Mindful meditation can have calming effects on the brain and body.
The idea of meditation might make you think of yoga class or group chanting, but the practice has undergone a modern makeover in the past few years. Once reserved for only the most enlightened, a mindful mindset has been adopted by everyone from Wall Street CEOs to suburban housewives. Keeping your brain focused and present can bring you a bevy of benefits, especially if you manage anxiety, depression, and even chronic pain. With some practice, mindfulness for beginners through meditation can be a lot easier than you think.
It's unclear exactly how mindfulness affects the brain, but studies show that taking the time to calm your mind and focus your energy every day can offer a number of benefits. Still, many people dismiss the practice without ever giving it a try. That's often because the idea of meditation gets confused with simply sitting in a quiet room with an empty mind for a while every day—and who has the time (or patience) for that?
Mindfulness through meditation is much more than just sitting quietly. It's actually about focusing your brain on a particular intention to help you work through problems and feel calmer and more in control. In fact, if you try to empty your mind completely, you might find yourself becoming anxious when thoughts disrupt your practice—the exact opposite of how meditation is meant to work! By following these meditation tips for beginners, you can add a few minutes of mindfulness to your daily routine and see helpful benefits in just a short time.
If you want to become more mindful, remember the mantra "practice makes perfect." Your meditation might only last a couple of minutes at first, but as you become more comfortable and focused, you'll be able to stretch your meditation time and could see improvements in areas such as memory, pain reduction, depression, and anxiety. Here's how to get started.
Create a space that helps you focus and ignore distractions. A quiet room without electronics is best, especially if it includes a relaxing space for you to sit. A comfortable chair, pillows on the floor, or even a bed works well for meditation. Experiment with what works best for you, remembering that there's no "wrong" way to feel comfortable while meditating.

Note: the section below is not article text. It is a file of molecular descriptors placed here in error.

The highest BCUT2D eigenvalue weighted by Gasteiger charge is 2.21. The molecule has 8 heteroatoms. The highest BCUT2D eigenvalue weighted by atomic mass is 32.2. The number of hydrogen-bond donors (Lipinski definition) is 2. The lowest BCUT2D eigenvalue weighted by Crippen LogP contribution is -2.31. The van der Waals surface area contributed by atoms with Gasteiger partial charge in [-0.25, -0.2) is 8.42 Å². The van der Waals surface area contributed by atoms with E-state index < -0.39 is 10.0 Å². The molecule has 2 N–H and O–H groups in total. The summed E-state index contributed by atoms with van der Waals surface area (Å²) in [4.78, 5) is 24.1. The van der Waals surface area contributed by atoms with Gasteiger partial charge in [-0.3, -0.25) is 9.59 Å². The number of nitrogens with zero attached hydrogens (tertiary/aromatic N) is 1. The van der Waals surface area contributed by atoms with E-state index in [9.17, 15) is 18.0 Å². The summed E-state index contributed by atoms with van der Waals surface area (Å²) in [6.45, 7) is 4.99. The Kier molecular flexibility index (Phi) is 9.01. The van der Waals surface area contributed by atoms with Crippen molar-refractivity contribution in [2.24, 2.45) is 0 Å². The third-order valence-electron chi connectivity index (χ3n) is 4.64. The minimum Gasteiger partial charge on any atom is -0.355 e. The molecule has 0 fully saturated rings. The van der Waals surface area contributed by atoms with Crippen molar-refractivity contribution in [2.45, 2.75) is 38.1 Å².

Choose a Time
It's best to meditate at the same time every day. As you make it part of your daily routine, it will quickly change from a task to a habit, especially if you choose a time that's convenient for you. You shouldn't be rushed, and it can be helpful if another regular activity, like eating breakfast or coming home from a daily walk, triggers your mindfulness practice.
Create Your Intention
Mindfulness isn't the absence of thought, but rather the concentration of your attention on specific things that matter to you. Before you begin your practice, define your intentions to help you focus your thoughts. Why are you meditating today? Perhaps its to find a more positive and grateful outlook on life. Maybe you'd like to focus on creating and keeping memories, or even feeling calm and in control of your day. As you create your intention, you can then focus your thoughts on that idea to increase the effectiveness of your meditation. Instead of emptying your brain of thought, direct your focus to your intention.
It's unlikely you'll be able to meditate for thirty minutes at a time from day one. In fact, you might feel like three minutes of your first session feels more like three hours. Don't worry—you'll improve over time. Start small by setting a timer for three to five minutes. Add another few minutes each week as you become better at focusing your attention and quieting your mind for longer periods of time.
Mindfulness for beginners is just like any other new habit or addition to your routine: It takes time and practice to see the benefits. If you're willing to stick with it and hone your mindfulness skills, you might see major benefits in mental health. Better memory, reduced depression, and less anxiety could all come from increasing your peace of mind with a few quiet moments each day.
By Jae Curtis
Journal of the American Medical Association, Meditation Programs for Psychological Stress and Well-being: A Systematic Review and Meta-analysis
These articles are not a substitute for medical advice, and are not intended to treat or cure any disease. Advances in medicine may cause this information to become outdated, invalid, or subject to debate. Professional opinions and interpretations of scientific literature may vary. Consult your healthcare professional before making changes to your diet, exercise, or medication regime.